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Christ Is King, Not the State
Paul was determined to press on toward the goal and live for Christ – but he did not live to become Christ incarnate. In our Chinese tradition, the ultimate belief is faith in a Heavenly Mandate, but understanding of the mandate differs from one philosophy to the next. Lao Tzu believed in lack of communication [letting things take their own course instead of meddling in society]. Confucianism promotes rituals, and Legalism is in favor of draconian law. The overall purpose of each is a permanent, stable society.
Christianity is not the same. Christianity teaches God created the world, and no human, including the emperor, is a god. We Chinese call the emperor the “son of heaven.” The emperor is the heart of politics; the son of heaven is the core of religion; church and state are unified. An authoritarian society has been built on a theological foundation of church-state unity. The emperor is the high priest, the object of worship, and the core of power. His words are divine decrees; there is no higher standard. But in an atheistic society, even the Heavenly Mandate is no longer mentioned. Everything is aligned with power. Is there any hope?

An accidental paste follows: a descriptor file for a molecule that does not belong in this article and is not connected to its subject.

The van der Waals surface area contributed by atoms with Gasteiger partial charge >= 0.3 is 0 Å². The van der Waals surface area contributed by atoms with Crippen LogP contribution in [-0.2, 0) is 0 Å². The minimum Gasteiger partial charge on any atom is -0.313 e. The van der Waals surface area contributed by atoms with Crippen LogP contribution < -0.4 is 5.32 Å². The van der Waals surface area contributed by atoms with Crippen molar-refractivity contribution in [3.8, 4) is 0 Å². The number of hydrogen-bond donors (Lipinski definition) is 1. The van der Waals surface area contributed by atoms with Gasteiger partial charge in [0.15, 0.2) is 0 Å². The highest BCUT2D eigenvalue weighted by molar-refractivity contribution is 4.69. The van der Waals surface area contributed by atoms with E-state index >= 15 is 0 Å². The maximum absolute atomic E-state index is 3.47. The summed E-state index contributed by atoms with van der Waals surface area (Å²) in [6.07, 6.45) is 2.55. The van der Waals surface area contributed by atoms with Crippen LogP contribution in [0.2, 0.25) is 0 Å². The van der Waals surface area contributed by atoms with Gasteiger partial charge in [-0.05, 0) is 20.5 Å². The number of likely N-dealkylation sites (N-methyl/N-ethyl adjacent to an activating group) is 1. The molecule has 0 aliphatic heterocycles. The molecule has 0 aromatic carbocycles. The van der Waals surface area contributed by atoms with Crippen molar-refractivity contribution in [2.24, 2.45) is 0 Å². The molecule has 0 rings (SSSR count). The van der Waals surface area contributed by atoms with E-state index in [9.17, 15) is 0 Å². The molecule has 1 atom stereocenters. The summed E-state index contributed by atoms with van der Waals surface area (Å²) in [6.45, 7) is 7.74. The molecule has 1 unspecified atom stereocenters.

Paul said Christ reigns among all people. We are to exalt Jesus. Because of this theological premise, Western society separates church and state. Even in the Middle Ages, Western society was not as authoritarian as ancient China.
The Soul Belongs to God